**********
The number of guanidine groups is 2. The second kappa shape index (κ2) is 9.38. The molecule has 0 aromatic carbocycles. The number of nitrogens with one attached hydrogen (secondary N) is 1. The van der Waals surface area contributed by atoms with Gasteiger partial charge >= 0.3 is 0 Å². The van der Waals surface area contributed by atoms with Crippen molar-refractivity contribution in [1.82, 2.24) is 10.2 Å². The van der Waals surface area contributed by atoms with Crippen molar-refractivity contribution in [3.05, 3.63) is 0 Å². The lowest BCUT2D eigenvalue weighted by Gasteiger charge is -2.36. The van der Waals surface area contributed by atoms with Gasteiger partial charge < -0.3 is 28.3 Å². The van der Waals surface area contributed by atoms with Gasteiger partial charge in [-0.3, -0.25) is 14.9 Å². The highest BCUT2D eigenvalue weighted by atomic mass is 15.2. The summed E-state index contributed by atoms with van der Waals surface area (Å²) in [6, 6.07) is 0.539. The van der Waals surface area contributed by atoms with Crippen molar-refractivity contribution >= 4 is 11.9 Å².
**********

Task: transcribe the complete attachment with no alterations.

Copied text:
The number of guanidine groups is 2. The second kappa shape index (κ2) is 9.38. The molecule has 0 aromatic carbocycles. The number of nitrogens with one attached hydrogen (secondary N) is 1. The van der Waals surface area contributed by atoms with Gasteiger partial charge >= 0.3 is 0 Å². The van der Waals surface area contributed by atoms with Crippen molar-refractivity contribution in [1.82, 2.24) is 10.2 Å². The van der Waals surface area contributed by atoms with Crippen molar-refractivity contribution in [3.05, 3.63) is 0 Å². The lowest BCUT2D eigenvalue weighted by Gasteiger charge is -2.36. The van der Waals surface area contributed by atoms with Gasteiger partial charge < -0.3 is 28.3 Å². The van der Waals surface area contributed by atoms with Gasteiger partial charge in [-0.3, -0.25) is 14.9 Å². The highest BCUT2D eigenvalue weighted by atomic mass is 15.2. The summed E-state index contributed by atoms with van der Waals surface area (Å²) in [6, 6.07) is 0.539. The van der Waals surface area contributed by atoms with Crippen molar-refractivity contribution >= 4 is 11.9 Å².